My India – Festivals
Festivals of India – Durga Puja
Durga Puja, also referred to as Durgotsava (Festival of Durga), is a famous Hindu festival marked by worship of Mother Goddess Durga over the last five days of Navratri, in the Ashwin month of the Hindu calendar. These five days are observed as Shashthi, Saptami, Ashtami, Navami and Vijayadashami. The festivities culminate on the tenth day on Vijayadashami when Durga idols are carried out in grand procession and immersed in the river or other water bodies.
As per legends, the mighty demon Mahishasura vanquished the gods and their king, Indra. They then approached the Holy Trinity, Brahma, Vishnu and Shiva, who combined their powers in the form of divine mother Durga. The revered warrior Goddess Durga vanquished the evil buffalo demon Mahishasura with a spear whilst astride a lion, after nine days of fierce battle. So the tenth day of the festival is called Vijayadashami which literally means victory on tenth day. The festival thus exemplifies the triumph of good over evil.
The Grand immersion of Durga idols happens on October 4, 2014.
Another notable date, before the start of Durga Puja, is Mahalaya. On this day, Goddess Durga is invited to come to the earth. In 2014, it falls on September 23.
Durga Puja is celebrated with great enthusiasm. Durga Puja is the most important and eagerly awaited festival in West Bengal. It is also the most significant socio-cultural event of the state.
The preparations for Durga Puja begin long before the occasion. Huge and artistically depicted mud idols of the goddess are installed to portray the triumph of good over evil. Beautifully decorated pandals are erected for housing these idols.
The rituals of Durga Puja include observing rigorous fast and offering prayers to the Goddess to seek her blessings. Conch shells (shankha) are blown and drums (dhaks) are beaten rhythmically to announce the beginning of the aarti.
During Durga Puja, devotees turn up in large numbers to worship the deity. Worship is concluded on Navami with a maha aarti (great fire ceremony), which marks the end of the important rituals and prayers. On the last day, married women offer red vermillion powder to the Goddess and smear themselves with it (this powder denotes the status of marriage). The idols are then paraded through the streets, accompanied by much music and dancing, and then immersed in rivers and lakes.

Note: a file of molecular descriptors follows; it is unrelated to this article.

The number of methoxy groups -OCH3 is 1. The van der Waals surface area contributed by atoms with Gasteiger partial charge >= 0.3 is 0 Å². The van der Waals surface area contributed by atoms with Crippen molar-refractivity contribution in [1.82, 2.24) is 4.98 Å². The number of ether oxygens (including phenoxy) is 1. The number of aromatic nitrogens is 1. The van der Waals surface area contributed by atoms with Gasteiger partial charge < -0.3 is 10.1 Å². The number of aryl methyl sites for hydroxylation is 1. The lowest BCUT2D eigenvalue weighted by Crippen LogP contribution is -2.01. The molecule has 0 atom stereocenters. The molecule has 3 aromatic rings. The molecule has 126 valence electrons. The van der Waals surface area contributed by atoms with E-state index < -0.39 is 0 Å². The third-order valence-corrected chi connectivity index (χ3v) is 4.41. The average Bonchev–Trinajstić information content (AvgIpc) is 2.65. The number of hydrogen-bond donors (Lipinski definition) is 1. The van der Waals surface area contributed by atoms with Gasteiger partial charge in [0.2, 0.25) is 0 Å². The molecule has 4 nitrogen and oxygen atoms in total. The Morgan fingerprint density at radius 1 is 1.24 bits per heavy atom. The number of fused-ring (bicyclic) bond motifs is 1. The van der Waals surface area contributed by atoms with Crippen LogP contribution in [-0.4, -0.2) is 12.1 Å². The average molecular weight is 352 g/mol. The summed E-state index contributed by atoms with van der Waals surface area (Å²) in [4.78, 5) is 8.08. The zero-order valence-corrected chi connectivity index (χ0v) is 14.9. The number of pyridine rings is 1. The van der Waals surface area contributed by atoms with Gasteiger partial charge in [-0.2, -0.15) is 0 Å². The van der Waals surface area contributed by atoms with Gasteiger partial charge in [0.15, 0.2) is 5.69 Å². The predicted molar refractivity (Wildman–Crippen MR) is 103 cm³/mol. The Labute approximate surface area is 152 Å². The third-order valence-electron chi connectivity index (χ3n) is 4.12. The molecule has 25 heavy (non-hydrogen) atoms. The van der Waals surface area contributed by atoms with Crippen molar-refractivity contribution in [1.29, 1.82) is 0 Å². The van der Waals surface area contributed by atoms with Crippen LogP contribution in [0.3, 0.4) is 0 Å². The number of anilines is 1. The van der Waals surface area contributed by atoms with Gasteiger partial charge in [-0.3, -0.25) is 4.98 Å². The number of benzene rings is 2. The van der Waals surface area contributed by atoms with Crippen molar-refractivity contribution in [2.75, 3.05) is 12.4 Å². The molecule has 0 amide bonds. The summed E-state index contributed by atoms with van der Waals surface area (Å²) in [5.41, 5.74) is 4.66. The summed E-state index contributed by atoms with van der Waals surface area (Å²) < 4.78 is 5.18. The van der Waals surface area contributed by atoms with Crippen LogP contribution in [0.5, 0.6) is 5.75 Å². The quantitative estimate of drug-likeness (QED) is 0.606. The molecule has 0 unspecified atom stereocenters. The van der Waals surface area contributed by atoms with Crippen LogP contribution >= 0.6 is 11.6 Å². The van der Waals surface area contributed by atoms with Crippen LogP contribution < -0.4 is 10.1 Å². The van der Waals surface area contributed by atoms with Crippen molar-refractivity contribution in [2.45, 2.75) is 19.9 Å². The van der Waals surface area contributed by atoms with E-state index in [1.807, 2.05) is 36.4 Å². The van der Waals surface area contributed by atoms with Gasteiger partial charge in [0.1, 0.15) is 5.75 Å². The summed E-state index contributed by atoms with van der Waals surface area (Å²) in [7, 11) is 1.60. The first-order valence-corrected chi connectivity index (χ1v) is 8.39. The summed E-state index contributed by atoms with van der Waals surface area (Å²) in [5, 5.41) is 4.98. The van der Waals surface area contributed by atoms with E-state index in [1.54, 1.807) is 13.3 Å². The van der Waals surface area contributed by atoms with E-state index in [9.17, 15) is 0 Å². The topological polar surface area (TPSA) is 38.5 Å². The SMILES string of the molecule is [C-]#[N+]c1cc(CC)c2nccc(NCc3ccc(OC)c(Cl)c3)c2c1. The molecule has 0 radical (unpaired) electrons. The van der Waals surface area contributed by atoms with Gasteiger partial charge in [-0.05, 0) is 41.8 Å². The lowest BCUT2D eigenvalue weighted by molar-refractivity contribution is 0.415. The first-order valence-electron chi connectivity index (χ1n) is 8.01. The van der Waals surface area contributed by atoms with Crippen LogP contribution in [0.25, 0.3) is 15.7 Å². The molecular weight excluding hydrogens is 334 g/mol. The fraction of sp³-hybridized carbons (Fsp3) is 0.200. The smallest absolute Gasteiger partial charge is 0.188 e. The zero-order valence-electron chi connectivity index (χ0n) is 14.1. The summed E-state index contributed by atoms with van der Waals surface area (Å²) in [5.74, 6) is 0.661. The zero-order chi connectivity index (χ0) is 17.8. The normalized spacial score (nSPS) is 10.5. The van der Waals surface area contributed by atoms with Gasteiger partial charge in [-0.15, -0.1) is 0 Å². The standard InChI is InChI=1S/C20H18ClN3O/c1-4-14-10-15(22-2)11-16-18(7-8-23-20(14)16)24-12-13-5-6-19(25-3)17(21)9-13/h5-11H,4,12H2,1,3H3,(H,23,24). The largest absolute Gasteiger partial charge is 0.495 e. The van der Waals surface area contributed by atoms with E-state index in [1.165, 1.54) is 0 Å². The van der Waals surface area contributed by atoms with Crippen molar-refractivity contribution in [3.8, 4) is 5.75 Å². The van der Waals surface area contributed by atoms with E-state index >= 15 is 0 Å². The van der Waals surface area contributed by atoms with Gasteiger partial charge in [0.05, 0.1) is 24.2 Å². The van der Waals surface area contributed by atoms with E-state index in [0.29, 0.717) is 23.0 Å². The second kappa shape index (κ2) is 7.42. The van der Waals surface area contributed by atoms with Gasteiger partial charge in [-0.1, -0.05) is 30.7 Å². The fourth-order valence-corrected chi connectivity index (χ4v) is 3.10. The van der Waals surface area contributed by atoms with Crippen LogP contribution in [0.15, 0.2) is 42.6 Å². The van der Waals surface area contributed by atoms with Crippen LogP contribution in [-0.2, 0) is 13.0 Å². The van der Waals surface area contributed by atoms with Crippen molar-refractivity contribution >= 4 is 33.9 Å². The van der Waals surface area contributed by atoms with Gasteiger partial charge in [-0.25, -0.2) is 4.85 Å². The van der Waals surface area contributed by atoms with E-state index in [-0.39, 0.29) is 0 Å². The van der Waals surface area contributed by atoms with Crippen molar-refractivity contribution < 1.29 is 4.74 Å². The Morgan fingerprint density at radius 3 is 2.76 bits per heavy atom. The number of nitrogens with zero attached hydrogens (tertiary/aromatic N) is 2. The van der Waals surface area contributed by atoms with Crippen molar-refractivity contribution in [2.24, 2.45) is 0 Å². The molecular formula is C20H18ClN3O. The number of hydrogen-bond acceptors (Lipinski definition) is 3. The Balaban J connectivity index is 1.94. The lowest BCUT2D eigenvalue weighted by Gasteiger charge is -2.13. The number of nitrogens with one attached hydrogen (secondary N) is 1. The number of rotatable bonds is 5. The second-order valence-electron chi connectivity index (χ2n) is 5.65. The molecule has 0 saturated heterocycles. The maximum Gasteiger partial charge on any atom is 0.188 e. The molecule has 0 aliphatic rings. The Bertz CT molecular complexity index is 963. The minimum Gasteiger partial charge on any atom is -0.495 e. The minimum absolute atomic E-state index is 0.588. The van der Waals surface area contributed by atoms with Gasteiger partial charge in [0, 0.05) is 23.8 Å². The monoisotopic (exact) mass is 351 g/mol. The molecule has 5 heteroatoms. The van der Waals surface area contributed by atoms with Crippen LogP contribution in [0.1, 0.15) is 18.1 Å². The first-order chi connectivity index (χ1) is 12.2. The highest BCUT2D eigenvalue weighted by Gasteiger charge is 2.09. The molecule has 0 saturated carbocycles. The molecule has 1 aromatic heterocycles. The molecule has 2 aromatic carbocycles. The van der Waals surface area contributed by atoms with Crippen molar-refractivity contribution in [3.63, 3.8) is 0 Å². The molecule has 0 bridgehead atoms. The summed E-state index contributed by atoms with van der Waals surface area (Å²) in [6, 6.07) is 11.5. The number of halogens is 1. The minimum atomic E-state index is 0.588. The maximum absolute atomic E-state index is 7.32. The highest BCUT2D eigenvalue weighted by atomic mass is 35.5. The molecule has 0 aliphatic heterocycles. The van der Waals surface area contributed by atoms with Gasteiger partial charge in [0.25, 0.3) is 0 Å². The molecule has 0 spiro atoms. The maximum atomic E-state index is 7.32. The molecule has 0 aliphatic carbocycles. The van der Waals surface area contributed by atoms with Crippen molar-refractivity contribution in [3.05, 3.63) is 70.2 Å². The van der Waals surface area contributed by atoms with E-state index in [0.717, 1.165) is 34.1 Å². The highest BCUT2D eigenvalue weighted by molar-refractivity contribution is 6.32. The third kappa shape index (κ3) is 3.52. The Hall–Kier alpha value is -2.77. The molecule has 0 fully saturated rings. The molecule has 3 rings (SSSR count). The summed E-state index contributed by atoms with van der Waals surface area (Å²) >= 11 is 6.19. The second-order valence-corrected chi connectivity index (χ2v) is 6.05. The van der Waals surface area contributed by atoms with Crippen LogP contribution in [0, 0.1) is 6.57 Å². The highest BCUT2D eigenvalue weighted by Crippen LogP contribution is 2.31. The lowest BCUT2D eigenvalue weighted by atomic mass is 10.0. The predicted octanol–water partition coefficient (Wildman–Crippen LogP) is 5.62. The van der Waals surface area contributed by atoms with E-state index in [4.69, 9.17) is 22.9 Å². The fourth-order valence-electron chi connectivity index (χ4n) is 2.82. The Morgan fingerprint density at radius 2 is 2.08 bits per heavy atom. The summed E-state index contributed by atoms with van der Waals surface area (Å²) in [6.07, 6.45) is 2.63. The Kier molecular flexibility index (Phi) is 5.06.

The Durga Puja festival is an extremely social and theatrical event. Drama, dance, and cultural performances are widely held. Food is a huge part of the festival, and street stalls blossom all over.
Durga Puja Pandals
The highlight of Durga Puja is no doubt visiting the many different pandals of Goddess Durga, each with a unique theme. This activity is often referred to as Puja Parikrama or Pandal Hopping. There are hundreds of pandals spread out all over the city. The most popular time for pandal hopping is in the night when they are lit up.
Durga Puja Treats
There is never a better time to sample Kolkata’s famous Bengali cuisine than Durga Puja. The festival isn’t considered to be complete without food! You will find a wide array of it everywhere – on the streets, at the pandals, and in specialty Bengali restaurants. Pandal hopping does get tiring, so
Durga Puja is the best way to satiate your hunger and pamper your palate with the best food.
Debi Boron and Sindur Khela
On the day of Dashami, Debi Boron and Sindur Khela is a famous event just before the immersion ceremony. The sindur is a symbolic representation of a married life. The married women offer sweets and sindur to the Goddess Durga as a part of traditional ritual. They then smear it on each other while wishing a happy married life and good luck.
Durga Visarjan – Immersion of Durga Idols
Durga Visarjan is marked by immersing idols of the Goddess Durga in water. Also called Nimajjan, it is the concluding event in the final day of the Durga Puja.
Vijayadashami is celebrated as victory of Lord Rama over demon Ravana and also triumph of Goddess Durga over the buffalo demon Mahishasura. On the day of Dashami, after the immersion ceremony, Shubho Bijoya greetings and sweets are exchanged.
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The celebration of victory of good over evil.
Twelve famous pandals visited during Durga Puja in Kolkata.